But as Rubio expected, he also found himself being asked to answer for Romney’s hardline position on illegal immigration and current lack of support among Hispanic voters.
This dynamic is likely to repeat itself several times in the coming months, particularly given how thorny this issue is for Romney, as illustrated by an Republican National Committee spokeswoman tasked with Hispanic outreach's admission that she wasn't sure what his position on immigration was.
Here are some key moments from the "Fox News Sunday" interview:
WALLACE: Senator, if it's such a good idea, and some analysts says you're helping also to throw a life line to Mitt Romney that he could use to win back Hispanic voters after the very strong anti- illegal immigration positions that he took, all he'll say is he's studying it.
RUBIO: Well, it's impossible to ask him or anyone for that matter to take a firm position on a bill that hasn't been filed yet. We still — we've only discussed this in concept. We still don't have a piece of legislation with the details on it.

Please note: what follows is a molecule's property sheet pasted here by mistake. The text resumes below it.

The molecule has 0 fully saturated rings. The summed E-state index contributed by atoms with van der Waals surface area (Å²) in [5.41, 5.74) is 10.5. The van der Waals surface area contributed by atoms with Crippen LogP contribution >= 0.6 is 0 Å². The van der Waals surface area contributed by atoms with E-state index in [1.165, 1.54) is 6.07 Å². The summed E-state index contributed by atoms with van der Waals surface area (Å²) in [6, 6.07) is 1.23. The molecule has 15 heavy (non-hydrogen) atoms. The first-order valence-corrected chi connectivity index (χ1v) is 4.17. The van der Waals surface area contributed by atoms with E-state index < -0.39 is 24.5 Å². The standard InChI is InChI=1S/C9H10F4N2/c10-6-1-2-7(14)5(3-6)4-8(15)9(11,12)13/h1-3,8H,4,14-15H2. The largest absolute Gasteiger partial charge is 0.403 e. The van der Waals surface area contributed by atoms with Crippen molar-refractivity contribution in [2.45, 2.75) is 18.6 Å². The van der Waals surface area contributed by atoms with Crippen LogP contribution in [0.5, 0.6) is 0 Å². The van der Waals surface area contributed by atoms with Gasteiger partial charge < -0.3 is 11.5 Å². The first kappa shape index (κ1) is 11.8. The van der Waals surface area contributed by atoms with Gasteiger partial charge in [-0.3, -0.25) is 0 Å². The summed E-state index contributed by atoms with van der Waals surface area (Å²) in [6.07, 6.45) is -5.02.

But the other thing I would say — and I think this is really important — the vast majority and overwhelming majority of the Hispanics in the United States are here illegally and don't have an immigration problem nor does their family. And to somehow some folks suggest that the Hispanic community is in favor of illegal immigration. That's wrong as well.
Now, the fact of the matter is that if you are in Hispanic community, you probably know someone or have a family member that's been deeply impacted by the illegal immigration problem. And so you are sensitive and compassionate to that. That's why I think it's so important that the Republican Party be clear about the things that we are for.
And that's what Gov. Romney is doing. He is for a legal immigration system that works.
WALLACE: I want to show you some polling numbers. Hispanics make up 46 percent of New Mexico's population, 27 percent in Nevada, 23 percent in Florida and 21 percent in Colorado. And right now, Obama leads Romney among Hispanic voters 67 percent to 27 percent.